Just the spark, the unique angle, the connection, I was seeking.    I reached out to see if she was available.     She promptly responded (a non-negotiable criteria) and we proceeded to have a wonderful discussion.     It was like I was talking to an old friend.      I had a good feeling which was confirmed by the time we traveled to Asheville again to meet both her and her Director,  Elizabeth, in person.     My instinct was right.

I'd love for you to meet her!     I think you'll agree she is just as fabulous as I think she is!

Emily and her team did such a fantastic job with our wedding.   They were a dream to work with.   Fun, knowledgeable, amazingly responsive and kept us completely on track.   They knew exactly what we were looking for and how to work with us, together, but also as individuals.  When I reiterated my goal of a near flawless wedding, they didn't even flinch (at least publicly), but just made it happen.

All right... it has been so long since my last post, I at least owe you one more! (Visio Photography)

And for any prospective brides who might be reading this, I highly (highly) encourage the services of a planner.    The peace of mind and day of coordination is worth every single penny.

Wednesday, November 3, 2010

Wedding Inspiration (aka "The Vision")

One of the first things I did after deciding on our venue at the Biltmore in Asheville was to begin to fine tune the vision for the wedding.

I learned by default that I really needed to figure this out asap, as the first question from anyone I worked with after inquiring about location was always...

"So tell me about your 'Vision'...."

(And, Yes, if I must confess, I was stumped the first time I was asked this.... luckily I am pretty good at making stuff up as I go, but I didn't want my answer to come back and haunt me at a later date!)

Since we decided not to have the wedding overseas, I knew I wanted to bring a little bit of Europe to the even and bring in a classic, elegant, formal ambiance.   We had a small guest list, 28 people in total, immediate family members.   I wanted the event to feel like an intimate formal dinner party filled with romance, candlelight, music and a touch of glamour.    

This image was one of the first I found that really captured the essence of the vision.     We decided fairly early on that the dinner would have both an Italian and French feel, places that John and I had visited together and held a special place in our hearts.   (More on the menu later...   Can't wait to share!)

I picked my colors on the day that I first tried on my wedding dress.    Champagne, ivory, blush and gold accents.   I wanted the colors to carry out that romantic, Parisian feel that is so soft and elegant.    I found a number of images early on that helped to provide a more tangible view into our thoughts.

When I was first engaged, I panicked a little bit.   I didn't know where to begin.  One of my friends and former co-workers gave me the best advice, reminding me that a wedding is just one big project.   If you approach it like a project, it becomes manageable and achievable.    So I broke it down into chunks and everything flowed from there.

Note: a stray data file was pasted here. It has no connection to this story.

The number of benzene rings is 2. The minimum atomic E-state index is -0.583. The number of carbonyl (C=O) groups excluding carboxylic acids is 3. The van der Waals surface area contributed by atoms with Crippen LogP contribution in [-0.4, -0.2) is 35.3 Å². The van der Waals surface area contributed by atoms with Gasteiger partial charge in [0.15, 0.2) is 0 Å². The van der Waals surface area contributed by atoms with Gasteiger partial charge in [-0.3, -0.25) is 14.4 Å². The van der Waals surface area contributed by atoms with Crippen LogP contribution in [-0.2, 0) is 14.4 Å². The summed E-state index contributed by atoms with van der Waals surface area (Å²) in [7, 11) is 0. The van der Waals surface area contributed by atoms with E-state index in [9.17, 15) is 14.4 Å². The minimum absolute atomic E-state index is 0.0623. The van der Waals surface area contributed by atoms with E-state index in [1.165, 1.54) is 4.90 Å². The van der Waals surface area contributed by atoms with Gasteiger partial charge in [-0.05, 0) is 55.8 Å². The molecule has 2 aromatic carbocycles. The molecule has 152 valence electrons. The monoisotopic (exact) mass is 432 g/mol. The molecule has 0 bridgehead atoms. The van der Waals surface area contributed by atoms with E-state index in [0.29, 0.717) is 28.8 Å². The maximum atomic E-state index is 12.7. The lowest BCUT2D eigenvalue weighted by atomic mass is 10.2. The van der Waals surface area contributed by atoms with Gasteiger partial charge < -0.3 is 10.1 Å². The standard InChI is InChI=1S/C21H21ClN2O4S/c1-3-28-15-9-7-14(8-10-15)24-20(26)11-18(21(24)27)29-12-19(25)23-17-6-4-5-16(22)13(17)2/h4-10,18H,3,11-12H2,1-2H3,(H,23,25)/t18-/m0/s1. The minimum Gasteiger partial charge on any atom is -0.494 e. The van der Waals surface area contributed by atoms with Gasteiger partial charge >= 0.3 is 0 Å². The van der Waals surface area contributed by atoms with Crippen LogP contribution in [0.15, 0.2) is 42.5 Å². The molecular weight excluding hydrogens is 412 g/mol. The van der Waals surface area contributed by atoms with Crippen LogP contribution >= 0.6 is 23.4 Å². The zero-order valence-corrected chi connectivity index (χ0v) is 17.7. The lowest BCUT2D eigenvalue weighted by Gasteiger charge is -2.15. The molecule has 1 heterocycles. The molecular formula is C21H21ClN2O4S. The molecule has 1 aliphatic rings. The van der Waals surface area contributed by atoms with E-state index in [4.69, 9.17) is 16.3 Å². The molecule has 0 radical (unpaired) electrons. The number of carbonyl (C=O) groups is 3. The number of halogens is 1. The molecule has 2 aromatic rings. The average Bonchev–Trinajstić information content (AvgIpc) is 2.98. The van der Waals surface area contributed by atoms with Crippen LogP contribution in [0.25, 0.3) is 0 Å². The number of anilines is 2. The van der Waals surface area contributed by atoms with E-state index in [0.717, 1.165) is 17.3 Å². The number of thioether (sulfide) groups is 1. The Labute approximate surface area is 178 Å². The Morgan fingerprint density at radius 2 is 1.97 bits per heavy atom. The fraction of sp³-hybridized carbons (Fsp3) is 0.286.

After we defined the initial requirements (the location, the vision, the inspiration), I knew that the next step was to select the project manager, or in this case the Wedding Planner.    Since John and I were planning from afar, we knew that we seriously needed some help on the ground and it was one of the best decisions we made.

Stay tuned for the next installment of Adventures in Wedding Planning...

Sunday, October 31, 2010

Banana Creme Brulee French Toast

First Sunday brunch as Mrs.

(Well, technically, it is the second as we had a lovely goodbye brunch with all of our guests last week after the wedding.    I'm not really counting it though as the first as it didn't require any work on my part and truth be told, I was physically exhausted.)

First Sundays call for something special.   I also have this philosophy that if you are good the vast majority of the time, every once in awhile you can take a little time out to indulge in something decadent.

John and I spent our first married Saturday Date Night on the couch eating a very healthy dinner of roasted sweet potatoes and broiled chicken thighs while watching the NCIS spook-a-thon (It is the one show we can fully agree upon, and luckily, it is always on).    It has been a long week.  

Time for a treat.  (Not of the Halloween Trick or Treat variety... that was last night too.  I should know better than to buy candy too far in advance.)

French toast is always a good Sunday option.    I wanted to make it a little more special than usual this time.

 John loves Creme Brulee.

 I love Bananas Foster.   (Check out this recipe for Bananas Foster Gelato that I must also make someday!)  

How about a little dessert for breakfast in the form of a modified  Creme Brulee French Toast recipe I adapted from Epicurious?